The Future of Driving

By Annie Zeng

Would you buy a car that drives itself so you can catch some much needed rest during your daily commute? Would you place full trust in your car to bring you to your destination safely and efficiently? Autonomous car technology has been growing over the recent years and while it may seem innovative and exciting, the technology also poses increasing controversy regarding safety and driver dependence. Companies like Tesla, Uber, Ford, and General Motors have announced plans to bring self-driving cars onto the market with launch dates from 2017 to 2021. Although companies developing these cars list safety as their primary motivation, there is an ongoing debate about ethical concerns and how safe this technology actually is.

The benefits of autonomous vehicles include increased accessibility for the physically impaired or disabled and a decrease in human error. The concept promotes safety by asserting that there will be less car accidents as drivers do not have to choose between focusing on their phones and focusing on the road. Many of these cars will also be more fuel efficient and cleaner than their manual counterparts. US National Highway Traffic Safety Administration conducted a survey in 2008 that indicated human error accounts for 93% of crashes. Looking at it this way, semi-autonomous and autonomous cars would cut human error and promote road safety dramatically.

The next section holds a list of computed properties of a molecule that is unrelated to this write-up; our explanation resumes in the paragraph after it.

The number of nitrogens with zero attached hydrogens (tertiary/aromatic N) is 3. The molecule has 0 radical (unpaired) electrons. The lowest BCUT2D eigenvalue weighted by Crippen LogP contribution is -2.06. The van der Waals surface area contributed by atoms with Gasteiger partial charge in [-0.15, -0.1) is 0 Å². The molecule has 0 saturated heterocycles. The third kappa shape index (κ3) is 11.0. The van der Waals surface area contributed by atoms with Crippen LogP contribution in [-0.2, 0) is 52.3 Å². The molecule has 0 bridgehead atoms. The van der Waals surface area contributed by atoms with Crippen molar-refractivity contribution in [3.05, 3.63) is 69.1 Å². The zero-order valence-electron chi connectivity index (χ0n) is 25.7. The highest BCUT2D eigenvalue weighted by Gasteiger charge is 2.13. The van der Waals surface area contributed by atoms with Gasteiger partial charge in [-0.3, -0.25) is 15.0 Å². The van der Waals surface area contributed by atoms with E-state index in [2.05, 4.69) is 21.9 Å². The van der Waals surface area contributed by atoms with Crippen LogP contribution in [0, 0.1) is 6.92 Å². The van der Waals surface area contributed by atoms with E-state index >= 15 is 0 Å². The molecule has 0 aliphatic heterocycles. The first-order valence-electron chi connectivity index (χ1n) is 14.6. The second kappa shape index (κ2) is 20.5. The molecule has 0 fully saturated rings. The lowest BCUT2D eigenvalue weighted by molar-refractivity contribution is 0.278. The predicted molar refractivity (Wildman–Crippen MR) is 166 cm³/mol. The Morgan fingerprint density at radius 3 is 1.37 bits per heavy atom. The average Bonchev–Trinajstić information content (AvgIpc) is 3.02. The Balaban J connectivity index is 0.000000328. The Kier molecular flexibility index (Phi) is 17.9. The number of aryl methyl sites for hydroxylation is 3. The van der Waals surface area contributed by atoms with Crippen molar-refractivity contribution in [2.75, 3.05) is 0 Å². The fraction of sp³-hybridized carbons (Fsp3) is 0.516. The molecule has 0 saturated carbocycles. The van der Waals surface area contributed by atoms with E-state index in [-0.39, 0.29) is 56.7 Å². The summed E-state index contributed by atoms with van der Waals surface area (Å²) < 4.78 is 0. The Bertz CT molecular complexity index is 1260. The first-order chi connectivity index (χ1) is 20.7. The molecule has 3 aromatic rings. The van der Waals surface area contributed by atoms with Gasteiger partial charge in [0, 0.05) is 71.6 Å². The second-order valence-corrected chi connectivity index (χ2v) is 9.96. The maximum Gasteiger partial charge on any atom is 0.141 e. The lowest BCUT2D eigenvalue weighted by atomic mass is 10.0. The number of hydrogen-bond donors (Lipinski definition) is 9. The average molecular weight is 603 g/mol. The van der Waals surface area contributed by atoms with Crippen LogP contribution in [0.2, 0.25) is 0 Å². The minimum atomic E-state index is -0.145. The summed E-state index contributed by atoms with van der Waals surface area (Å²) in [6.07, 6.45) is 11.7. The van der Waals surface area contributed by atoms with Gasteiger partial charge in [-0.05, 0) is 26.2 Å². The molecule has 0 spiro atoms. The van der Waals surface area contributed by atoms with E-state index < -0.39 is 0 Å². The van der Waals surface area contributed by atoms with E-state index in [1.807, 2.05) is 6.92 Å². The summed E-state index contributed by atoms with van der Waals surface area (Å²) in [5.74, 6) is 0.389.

However, as many point out, the underlying issue seems to be that there needs to be more condemnation and education directed towards multitasking while driving. In addition, the autonomous vehicles operate on a moral algorithm that poses numerous ethical and safety concerns. Some of these include the programming of the vehicle to minimize the loss of life, even if it means sacrificing the people in the car, and determining how the vehicle should act in the case of an emergency. A critical concern of consumers and companies is that hackers could potentially take control of the car by hacking into the software and its security systems. These hackers would then be able to access and steal personal owner data as well as control the vehicle, posing immense risks to driver and passenger safety. The MIT Technology Review indicates that the current alert system in autonomous vehicles might not be enough to enable drivers to retain full control of their own vehicles in the event of emergencies or unexpected situations. Potential autonomous car drivers are turned off by the fact that they may potentially be sacrificing their own lives one day for lives of others because their car acted in the best interests of the majority. Evidently, autonomous car technology is still a futuristic and intimidating concept for some as well as an innovative and exciting one for others.

Works Cited

http://www.bbc.com/news/technology-39050538

http://www.digitaltrends.com/cars/self-driving-technology-smartphones-danger/

https://www.technologyreview.com/s/542626/why-self-driving-cars-must-be-programmed-to-kill/

https://scottlawfirmtx.com/link-semi-autonomous-cars-distracted-driving-deaths/

https://www.theguardian.com/technology/2017/jan/15/driverless-cars-12-things-you-need-to-know